Prof. Laurence DELINA

Prof. Delina is interested in understanding the complex relationships between the natural environment and society. The core research themes of his current work are located in the intersections of energy system transitions, global environmental change (particularly climate change) and how societies (particularly those in the Global South) interact with energy systems across multiple levels and scales. On these broad issues, he is critically studying the multi-scale and multi-level, rapid and emergent sociotechnical transformations of energy systems with a normative push for addressing the climate emergency and achieving sustainable development for all. The locus of his work has always been on policy and governance of energy systems, including infrastructures, institutions and peoples.

He is concerned with the ways and means by which sustainable energy transitions are processed, navigated, and negotiated in fair and just manner by persistently asking the questions: by whom and for whom the transition is for; and how voices from the margins can be brought front-and-center in decision-making. He employs analytical approaches from science and technology studies, energy policy, and social movements including the use of narratives, case studies, surveys, ethnographic fieldwork, biographies, language analysis, practice analysis, policy analysis, and comparisons to interrogate how energy systems, understood as sociotechnical assemblages, can be accounted for and integrated into environmental, sustainability and policy studies.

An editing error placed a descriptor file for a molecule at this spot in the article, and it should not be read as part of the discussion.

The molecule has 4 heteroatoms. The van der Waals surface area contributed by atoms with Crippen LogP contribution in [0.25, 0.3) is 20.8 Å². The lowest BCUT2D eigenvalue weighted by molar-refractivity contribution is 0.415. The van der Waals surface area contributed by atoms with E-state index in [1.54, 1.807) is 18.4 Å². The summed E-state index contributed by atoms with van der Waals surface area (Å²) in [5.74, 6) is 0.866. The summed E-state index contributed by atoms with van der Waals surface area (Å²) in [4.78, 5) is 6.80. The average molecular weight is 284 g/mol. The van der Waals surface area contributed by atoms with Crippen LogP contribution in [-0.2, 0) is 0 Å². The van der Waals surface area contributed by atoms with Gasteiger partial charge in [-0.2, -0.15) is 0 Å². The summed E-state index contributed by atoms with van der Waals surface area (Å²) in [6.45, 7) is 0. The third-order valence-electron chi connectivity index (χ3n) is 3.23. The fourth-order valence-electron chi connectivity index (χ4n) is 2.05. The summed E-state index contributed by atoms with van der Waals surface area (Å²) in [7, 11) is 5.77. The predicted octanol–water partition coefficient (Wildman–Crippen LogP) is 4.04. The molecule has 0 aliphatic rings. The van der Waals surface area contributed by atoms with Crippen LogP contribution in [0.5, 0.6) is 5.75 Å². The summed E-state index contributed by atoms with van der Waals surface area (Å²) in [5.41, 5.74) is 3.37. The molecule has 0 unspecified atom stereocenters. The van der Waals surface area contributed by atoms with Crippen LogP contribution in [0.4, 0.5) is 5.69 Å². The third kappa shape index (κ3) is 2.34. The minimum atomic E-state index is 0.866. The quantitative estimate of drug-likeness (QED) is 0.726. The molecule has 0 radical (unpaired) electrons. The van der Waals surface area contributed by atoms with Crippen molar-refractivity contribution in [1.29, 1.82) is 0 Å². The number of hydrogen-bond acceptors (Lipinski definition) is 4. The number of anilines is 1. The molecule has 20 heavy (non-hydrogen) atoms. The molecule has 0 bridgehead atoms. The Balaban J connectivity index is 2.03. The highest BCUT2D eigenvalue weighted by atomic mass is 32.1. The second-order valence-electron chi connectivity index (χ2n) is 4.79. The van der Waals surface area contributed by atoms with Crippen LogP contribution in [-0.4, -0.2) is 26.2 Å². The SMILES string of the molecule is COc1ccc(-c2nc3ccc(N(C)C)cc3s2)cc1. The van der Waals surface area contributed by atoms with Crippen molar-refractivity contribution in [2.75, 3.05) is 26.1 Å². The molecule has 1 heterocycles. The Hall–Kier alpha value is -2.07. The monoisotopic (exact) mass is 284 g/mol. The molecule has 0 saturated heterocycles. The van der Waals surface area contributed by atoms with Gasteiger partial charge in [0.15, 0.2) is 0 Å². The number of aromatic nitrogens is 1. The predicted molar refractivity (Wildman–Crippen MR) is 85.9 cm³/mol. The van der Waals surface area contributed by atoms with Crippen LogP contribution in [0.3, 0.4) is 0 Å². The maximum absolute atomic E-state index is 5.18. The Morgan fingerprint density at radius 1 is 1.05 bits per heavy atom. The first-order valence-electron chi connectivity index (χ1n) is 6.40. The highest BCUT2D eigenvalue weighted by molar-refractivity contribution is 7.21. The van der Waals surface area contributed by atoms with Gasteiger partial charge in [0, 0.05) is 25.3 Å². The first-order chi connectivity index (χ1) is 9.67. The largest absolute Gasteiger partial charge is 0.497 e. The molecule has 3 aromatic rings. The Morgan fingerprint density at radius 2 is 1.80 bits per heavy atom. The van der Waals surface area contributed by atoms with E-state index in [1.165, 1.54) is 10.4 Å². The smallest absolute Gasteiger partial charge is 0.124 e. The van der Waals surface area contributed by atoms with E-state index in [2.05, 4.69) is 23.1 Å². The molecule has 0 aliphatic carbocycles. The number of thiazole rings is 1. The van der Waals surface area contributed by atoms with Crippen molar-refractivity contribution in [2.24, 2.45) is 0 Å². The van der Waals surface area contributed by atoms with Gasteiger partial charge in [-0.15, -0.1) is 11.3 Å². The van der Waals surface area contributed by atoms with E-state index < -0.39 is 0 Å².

He seeks postgraduate students and collaborations to work on a set of interrelated questions including: (1) How can policy and institutional changes, as well as progressive climate action, justly and equitably support multi-scale, yet accelerated, sustainable energy transition? (2) How do diverse actors across multiple levels of governance (i.e. local, state, national, regional, international) justly (or unjustly) navigate and negotiate competing interests for environmental sustainability in plural societies, and what do they tell us in terms of future policy, strategies and interventions? (3) How do diversity, plurality, and polarities (in terms of expertise, class, race, gender, language, etc.) affect the just and equitable design of sustainable energy systems, policies and institutions at multiple scales?